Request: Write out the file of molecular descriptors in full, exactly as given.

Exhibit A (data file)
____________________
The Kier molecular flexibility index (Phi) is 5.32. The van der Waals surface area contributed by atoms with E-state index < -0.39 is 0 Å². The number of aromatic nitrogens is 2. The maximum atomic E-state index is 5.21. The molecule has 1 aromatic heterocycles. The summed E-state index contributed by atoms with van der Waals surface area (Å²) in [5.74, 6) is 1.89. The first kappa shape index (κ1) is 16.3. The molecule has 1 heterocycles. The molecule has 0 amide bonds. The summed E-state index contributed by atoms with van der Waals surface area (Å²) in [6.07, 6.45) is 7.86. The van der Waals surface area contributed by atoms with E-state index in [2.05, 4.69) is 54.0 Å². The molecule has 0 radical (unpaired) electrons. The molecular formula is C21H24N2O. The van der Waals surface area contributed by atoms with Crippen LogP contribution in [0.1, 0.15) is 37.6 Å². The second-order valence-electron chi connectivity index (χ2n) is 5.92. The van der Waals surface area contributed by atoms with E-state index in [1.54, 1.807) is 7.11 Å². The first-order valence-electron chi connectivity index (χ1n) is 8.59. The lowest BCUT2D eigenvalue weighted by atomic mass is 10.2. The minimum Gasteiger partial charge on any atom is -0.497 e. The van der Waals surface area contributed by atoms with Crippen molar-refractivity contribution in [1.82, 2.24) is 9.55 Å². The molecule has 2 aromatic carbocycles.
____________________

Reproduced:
The Kier molecular flexibility index (Phi) is 5.32. The van der Waals surface area contributed by atoms with E-state index < -0.39 is 0 Å². The number of aromatic nitrogens is 2. The maximum atomic E-state index is 5.21. The molecule has 1 aromatic heterocycles. The summed E-state index contributed by atoms with van der Waals surface area (Å²) in [5.74, 6) is 1.89. The first kappa shape index (κ1) is 16.3. The molecule has 1 heterocycles. The molecule has 0 amide bonds. The summed E-state index contributed by atoms with van der Waals surface area (Å²) in [6.07, 6.45) is 7.86. The van der Waals surface area contributed by atoms with E-state index in [2.05, 4.69) is 54.0 Å². The molecule has 0 radical (unpaired) electrons. The molecular formula is C21H24N2O. The van der Waals surface area contributed by atoms with Crippen LogP contribution in [0.1, 0.15) is 37.6 Å². The second-order valence-electron chi connectivity index (χ2n) is 5.92. The van der Waals surface area contributed by atoms with E-state index in [1.54, 1.807) is 7.11 Å². The first-order valence-electron chi connectivity index (χ1n) is 8.59. The lowest BCUT2D eigenvalue weighted by atomic mass is 10.2. The minimum Gasteiger partial charge on any atom is -0.497 e. The van der Waals surface area contributed by atoms with Crippen molar-refractivity contribution in [1.82, 2.24) is 9.55 Å². The molecule has 2 aromatic carbocycles.